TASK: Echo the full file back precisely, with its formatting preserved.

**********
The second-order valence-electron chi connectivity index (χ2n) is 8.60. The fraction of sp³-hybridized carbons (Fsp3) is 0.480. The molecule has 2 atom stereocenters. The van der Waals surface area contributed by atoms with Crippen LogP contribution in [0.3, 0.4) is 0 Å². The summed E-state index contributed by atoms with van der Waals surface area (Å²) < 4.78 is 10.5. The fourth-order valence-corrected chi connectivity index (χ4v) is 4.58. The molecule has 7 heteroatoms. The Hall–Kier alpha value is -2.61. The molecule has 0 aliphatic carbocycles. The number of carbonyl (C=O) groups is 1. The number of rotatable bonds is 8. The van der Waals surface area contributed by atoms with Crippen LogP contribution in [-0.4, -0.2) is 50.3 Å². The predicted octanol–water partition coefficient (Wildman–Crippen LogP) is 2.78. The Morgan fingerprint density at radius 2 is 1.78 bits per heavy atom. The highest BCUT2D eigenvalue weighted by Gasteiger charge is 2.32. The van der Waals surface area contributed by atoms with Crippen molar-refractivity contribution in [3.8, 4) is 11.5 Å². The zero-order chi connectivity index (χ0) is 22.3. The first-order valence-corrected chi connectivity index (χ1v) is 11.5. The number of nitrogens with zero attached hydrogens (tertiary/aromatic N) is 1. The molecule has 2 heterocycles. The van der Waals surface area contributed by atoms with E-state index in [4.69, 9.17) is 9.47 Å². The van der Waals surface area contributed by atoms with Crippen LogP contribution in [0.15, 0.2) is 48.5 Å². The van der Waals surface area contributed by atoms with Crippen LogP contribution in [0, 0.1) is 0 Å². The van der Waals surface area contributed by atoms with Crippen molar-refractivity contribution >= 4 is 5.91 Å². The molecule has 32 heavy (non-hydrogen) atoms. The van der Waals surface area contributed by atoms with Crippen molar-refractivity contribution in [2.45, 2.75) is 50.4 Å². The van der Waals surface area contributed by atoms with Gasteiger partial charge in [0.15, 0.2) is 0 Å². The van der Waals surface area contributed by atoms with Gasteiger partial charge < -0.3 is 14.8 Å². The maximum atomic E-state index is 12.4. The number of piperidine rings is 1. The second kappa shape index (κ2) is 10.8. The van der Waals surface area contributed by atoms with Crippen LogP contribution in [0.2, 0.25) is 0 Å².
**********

The second-order valence-electron chi connectivity index (χ2n) is 8.60. The fraction of sp³-hybridized carbons (Fsp3) is 0.480. The molecule has 2 atom stereocenters. The van der Waals surface area contributed by atoms with Crippen LogP contribution in [0.3, 0.4) is 0 Å². The summed E-state index contributed by atoms with van der Waals surface area (Å²) < 4.78 is 10.5. The fourth-order valence-corrected chi connectivity index (χ4v) is 4.58. The molecule has 7 heteroatoms. The Hall–Kier alpha value is -2.61. The molecule has 0 aliphatic carbocycles. The number of carbonyl (C=O) groups is 1. The number of rotatable bonds is 8. The van der Waals surface area contributed by atoms with Crippen LogP contribution in [-0.4, -0.2) is 50.3 Å². The predicted octanol–water partition coefficient (Wildman–Crippen LogP) is 2.78. The Morgan fingerprint density at radius 2 is 1.78 bits per heavy atom. The highest BCUT2D eigenvalue weighted by Gasteiger charge is 2.32. The van der Waals surface area contributed by atoms with Crippen molar-refractivity contribution in [3.8, 4) is 11.5 Å². The zero-order chi connectivity index (χ0) is 22.3. The first-order valence-corrected chi connectivity index (χ1v) is 11.5. The number of nitrogens with zero attached hydrogens (tertiary/aromatic N) is 1. The molecule has 2 heterocycles. The van der Waals surface area contributed by atoms with E-state index in [4.69, 9.17) is 9.47 Å². The van der Waals surface area contributed by atoms with Crippen LogP contribution in [0.15, 0.2) is 48.5 Å². The van der Waals surface area contributed by atoms with Crippen LogP contribution in [0, 0.1) is 0 Å². The van der Waals surface area contributed by atoms with Crippen molar-refractivity contribution >= 4 is 5.91 Å². The molecule has 32 heavy (non-hydrogen) atoms. The van der Waals surface area contributed by atoms with Crippen molar-refractivity contribution in [2.45, 2.75) is 50.4 Å². The van der Waals surface area contributed by atoms with Gasteiger partial charge in [0.15, 0.2) is 0 Å². The van der Waals surface area contributed by atoms with Gasteiger partial charge < -0.3 is 14.8 Å². The maximum atomic E-state index is 12.4. The number of piperidine rings is 1. The second kappa shape index (κ2) is 10.8. The van der Waals surface area contributed by atoms with Crippen LogP contribution in [0.2, 0.25) is 0 Å².